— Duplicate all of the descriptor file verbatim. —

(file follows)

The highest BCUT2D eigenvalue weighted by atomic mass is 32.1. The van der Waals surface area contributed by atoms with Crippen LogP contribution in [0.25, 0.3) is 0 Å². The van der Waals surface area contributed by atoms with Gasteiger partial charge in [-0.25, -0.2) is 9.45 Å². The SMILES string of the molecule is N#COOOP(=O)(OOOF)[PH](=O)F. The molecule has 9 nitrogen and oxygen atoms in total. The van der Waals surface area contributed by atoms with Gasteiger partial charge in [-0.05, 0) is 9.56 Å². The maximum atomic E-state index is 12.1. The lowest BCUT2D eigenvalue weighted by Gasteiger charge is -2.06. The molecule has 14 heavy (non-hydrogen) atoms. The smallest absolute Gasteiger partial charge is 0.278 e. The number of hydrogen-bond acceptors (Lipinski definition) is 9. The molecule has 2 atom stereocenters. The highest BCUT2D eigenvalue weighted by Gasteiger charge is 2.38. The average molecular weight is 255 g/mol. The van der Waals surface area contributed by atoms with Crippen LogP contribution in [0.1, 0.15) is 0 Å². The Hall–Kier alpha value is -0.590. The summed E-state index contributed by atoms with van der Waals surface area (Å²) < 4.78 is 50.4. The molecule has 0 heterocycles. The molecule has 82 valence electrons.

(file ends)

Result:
The highest BCUT2D eigenvalue weighted by atomic mass is 32.1. The van der Waals surface area contributed by atoms with Crippen LogP contribution in [0.25, 0.3) is 0 Å². The van der Waals surface area contributed by atoms with Gasteiger partial charge in [-0.25, -0.2) is 9.45 Å². The SMILES string of the molecule is N#COOOP(=O)(OOOF)[PH](=O)F. The molecule has 9 nitrogen and oxygen atoms in total. The van der Waals surface area contributed by atoms with Gasteiger partial charge in [-0.05, 0) is 9.56 Å². The maximum atomic E-state index is 12.1. The lowest BCUT2D eigenvalue weighted by Gasteiger charge is -2.06. The molecule has 14 heavy (non-hydrogen) atoms. The smallest absolute Gasteiger partial charge is 0.278 e. The number of hydrogen-bond acceptors (Lipinski definition) is 9. The molecule has 2 atom stereocenters. The highest BCUT2D eigenvalue weighted by Gasteiger charge is 2.38. The average molecular weight is 255 g/mol. The van der Waals surface area contributed by atoms with Crippen LogP contribution in [0.1, 0.15) is 0 Å². The Hall–Kier alpha value is -0.590. The summed E-state index contributed by atoms with van der Waals surface area (Å²) < 4.78 is 50.4. The molecule has 0 heterocycles. The molecule has 82 valence electrons.